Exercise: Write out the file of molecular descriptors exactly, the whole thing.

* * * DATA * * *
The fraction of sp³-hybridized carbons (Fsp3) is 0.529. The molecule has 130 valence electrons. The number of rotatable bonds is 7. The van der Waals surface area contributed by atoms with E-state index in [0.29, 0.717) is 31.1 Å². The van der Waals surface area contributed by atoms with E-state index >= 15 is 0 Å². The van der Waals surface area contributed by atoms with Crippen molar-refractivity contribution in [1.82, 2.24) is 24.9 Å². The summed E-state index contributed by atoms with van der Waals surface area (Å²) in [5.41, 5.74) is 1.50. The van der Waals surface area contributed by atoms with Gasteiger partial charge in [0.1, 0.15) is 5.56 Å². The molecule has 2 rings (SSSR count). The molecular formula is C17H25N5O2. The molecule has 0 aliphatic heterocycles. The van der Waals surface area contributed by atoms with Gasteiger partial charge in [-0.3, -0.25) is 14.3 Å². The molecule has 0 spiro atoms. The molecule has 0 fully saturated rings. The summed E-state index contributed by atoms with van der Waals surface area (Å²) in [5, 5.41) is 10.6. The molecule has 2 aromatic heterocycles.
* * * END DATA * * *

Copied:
The fraction of sp³-hybridized carbons (Fsp3) is 0.529. The molecule has 130 valence electrons. The number of rotatable bonds is 7. The van der Waals surface area contributed by atoms with E-state index in [0.29, 0.717) is 31.1 Å². The van der Waals surface area contributed by atoms with E-state index >= 15 is 0 Å². The van der Waals surface area contributed by atoms with Crippen molar-refractivity contribution in [1.82, 2.24) is 24.9 Å². The summed E-state index contributed by atoms with van der Waals surface area (Å²) in [5.41, 5.74) is 1.50. The van der Waals surface area contributed by atoms with Gasteiger partial charge in [0.1, 0.15) is 5.56 Å². The molecule has 2 rings (SSSR count). The molecular formula is C17H25N5O2. The molecule has 0 aliphatic heterocycles. The van der Waals surface area contributed by atoms with Gasteiger partial charge in [-0.3, -0.25) is 14.3 Å². The molecule has 0 spiro atoms. The molecule has 0 fully saturated rings. The summed E-state index contributed by atoms with van der Waals surface area (Å²) in [5, 5.41) is 10.6. The molecule has 2 aromatic heterocycles.